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Teampuill Chaon
Scottish Wells
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Hi! I just joined and I haven't used a forum in many years, so I apologize if I do things wrong or if this is not the right type of post for here.

I have recently been researching some sacred wells in Scotland, and have come across some that had "sacred fish" seen as living guardians of the wells, but I can't find any modern information on most of the wells. It could be they are not around anymore, but thought I would see if anyone knows. I am in Canada (sadly) so I can't go search for myself.

So far, the only one I have dug up modern information on is Loch Sheanta (which had sacred trout and woodland that no one would harm).

I know this might sound like a strange subject, but I love folklore, as well as the fact that these ones possibly hint to pagan traditions. I have a long list of quotes of places with folklore in case anyone wants me to share them. ????

1. Tobar Bhan
This one was located in Glen Elg, and had one sacred trout.

"Tobar Bhan, or the White Well, from which a burn flows. In olden times the natives used to go to this well to be cured of their ailments. Near the well they gathered water-cress, and also the herb called " flower of the three mountains," for medicinal purposes. In this well there was once a sacred trout. 
"The Peat-Fire Flame: Folk-Tales and Traditions of the Highlands and Islands by Alasdair Alpin MacGregor (1937)

2. Tobar na Breac
Translates to well of trout, and had one trout. Is there a chance this one could have been renamed to Tobar na h-Annait? That is the only one I can find information on.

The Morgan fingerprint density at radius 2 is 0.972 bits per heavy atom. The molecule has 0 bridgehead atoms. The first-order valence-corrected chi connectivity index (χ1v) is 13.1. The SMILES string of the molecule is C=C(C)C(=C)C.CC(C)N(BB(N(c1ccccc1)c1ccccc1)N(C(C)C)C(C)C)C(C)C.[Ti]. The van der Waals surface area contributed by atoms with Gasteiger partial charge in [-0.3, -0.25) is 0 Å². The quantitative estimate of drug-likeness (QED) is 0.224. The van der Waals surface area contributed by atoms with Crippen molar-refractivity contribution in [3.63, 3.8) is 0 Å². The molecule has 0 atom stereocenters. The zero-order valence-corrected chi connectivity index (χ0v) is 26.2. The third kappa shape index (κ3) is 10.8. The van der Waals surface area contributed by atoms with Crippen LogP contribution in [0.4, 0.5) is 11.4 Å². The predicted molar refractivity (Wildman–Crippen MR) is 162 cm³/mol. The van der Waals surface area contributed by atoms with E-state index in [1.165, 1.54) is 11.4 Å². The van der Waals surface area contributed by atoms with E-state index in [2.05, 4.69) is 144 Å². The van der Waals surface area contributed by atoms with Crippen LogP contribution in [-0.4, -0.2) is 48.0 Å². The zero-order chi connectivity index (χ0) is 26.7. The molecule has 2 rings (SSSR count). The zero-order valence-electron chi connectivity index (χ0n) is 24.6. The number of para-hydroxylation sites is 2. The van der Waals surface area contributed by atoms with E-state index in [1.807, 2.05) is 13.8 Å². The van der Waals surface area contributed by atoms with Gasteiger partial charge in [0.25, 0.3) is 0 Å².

"Then, in the south of Skye is the sacred well called by a Gaelic name meaning the Well of the Trout. Many centuries ago it contained one solitary trout, which the natives were very careful not to injure in any way; and, though they often caught it in their pails by mistake, they always replaced it in the well with extreme care and diligence."
The Peat-Fire Flame: Folk-Tales and Traditions of the Highlands and Islands by Alasdair Alpin MacGregor (1937)

"I saw a little Well in Kilbride in the South of Skie, with one trout only in it ; the Natives are very tender of it, and tho they often chance to catch it in their wooden Pales, they are very careful to preserve It from being destroyed ; it has been been there for many Years."
A description of the Western Islands of Scotland by Martin Martin (1703)

3. Well of Kilmore
This one is near a church in Kilmore, Lorne, and had two black fish.

"In a well near the church of Kilmore, in Lorne, were two fishes held in much respect in the seventeenth century, and called by the people of the district, Easg Seant, i.e., holie fishes."
Darker Superstitions of Scotland by John Graham Dalyell (1834)

"In many of the holy wells of Scotland a pair of mystical fishes were said to have their abode. In such a well near the Church of Kilmore, in Lorne, two black fishes were still to be seen in the seventeenth century, and were said to have existed there for generations. The natives called them casg saint, or “holy fishes’."
The magic arts in Celtic Britain by Spence, Lewis, 1874

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Posted by NerdyBlair
19th October 2022ce

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Re: Scottish Wells (moss)
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